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Posts Tagged ‘poem’

In Their Own Words – What is Autism?

September 25, 2010 29 comments

This “In Their Own Words,” is written by Megan Winkler-Schmitt, who was inspired to write after her best friend’s son was diagnosed with autism.

I was thinking today, as I dried my hair, about what this mysterious thing called autism really is. I started making of list of what it is, based on what I’ve seen only, and I ran into the other room to write it down. I’d like to share it with you.

Please note that this is what autism looks like to me. These are the experiences I’ve had with it, and it differs from your own. I do not have a child with autism, but a little one very special to me and very dear to my heart struggles with it. I have learned so much from this little angel who is undeniably special and infinitely precious, and I see autism as something very real now. Let’s just say that for me, myths have been thrown out the window, and when you know someone with autism, you realize that what you thought you knew isn’t correct at all.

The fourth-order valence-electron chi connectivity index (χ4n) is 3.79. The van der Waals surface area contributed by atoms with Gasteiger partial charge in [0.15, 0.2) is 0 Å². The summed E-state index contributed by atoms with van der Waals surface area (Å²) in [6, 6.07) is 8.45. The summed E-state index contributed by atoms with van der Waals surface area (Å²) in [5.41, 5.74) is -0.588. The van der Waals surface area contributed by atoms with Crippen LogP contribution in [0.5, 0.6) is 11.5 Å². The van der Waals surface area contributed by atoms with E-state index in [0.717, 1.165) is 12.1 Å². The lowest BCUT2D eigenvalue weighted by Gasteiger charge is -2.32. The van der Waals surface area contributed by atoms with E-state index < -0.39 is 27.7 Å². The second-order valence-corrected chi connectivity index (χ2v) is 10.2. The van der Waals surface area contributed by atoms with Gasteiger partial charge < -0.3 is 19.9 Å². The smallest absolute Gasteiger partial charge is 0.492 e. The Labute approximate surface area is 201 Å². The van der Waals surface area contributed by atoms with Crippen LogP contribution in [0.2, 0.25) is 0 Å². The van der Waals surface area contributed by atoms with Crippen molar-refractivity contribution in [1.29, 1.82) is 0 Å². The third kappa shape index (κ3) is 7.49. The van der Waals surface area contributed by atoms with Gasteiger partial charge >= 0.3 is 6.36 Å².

I don’t know why this jumped into my head. I wasn’t reading anything on it online. I wasn’t talking about it. I didn’t see a news program on it. But, sometimes, inspiration hits and you just have to listen. So, here are my thoughts. Please, please, share your thoughts with me, too.

 (And yes, I realize that it came out in very loose poetic form; it’s just how it works sometimes.)

 Autism is joy in little things.
It is pain and heartache.
It is the pleasure of bubbles;
the consistency of golden toast.
It is running through sprinklers,
because it just feels so good.
It is frustrated little grunts,
communication in screams,
a mommy who just wants to hear,
“I love you,” but even “Mommy” would be nice.

Banging your head against the wall,
it is the sleep of a sleepless night.
It is pleading and begging,
bargaining and weeping.
It is a mother and father clinging to one another,
and faith.

It is the crunch of a leaf,
it is the wind in your hair.
It is the simple joy of repetition,
the comfort of a pattern,
the security of routine.

It is unexpected moments,
of open-mouthed kisses:
those little things others take for granted.

It is loving a fluffy dog with your cheek,
and crossing your eyes,
just because the world looks curiously different that way.
It is inventing your own language
that only the fairies and Mommy speak.

It is struggle; it is strife.
It is imperfection,
but, then again,
so is everything,
in life.

It is tears and fears,
but it is simplicity and innocence.
It is not taking for granted,
it is cherishing, hoping,
running up a down escalator.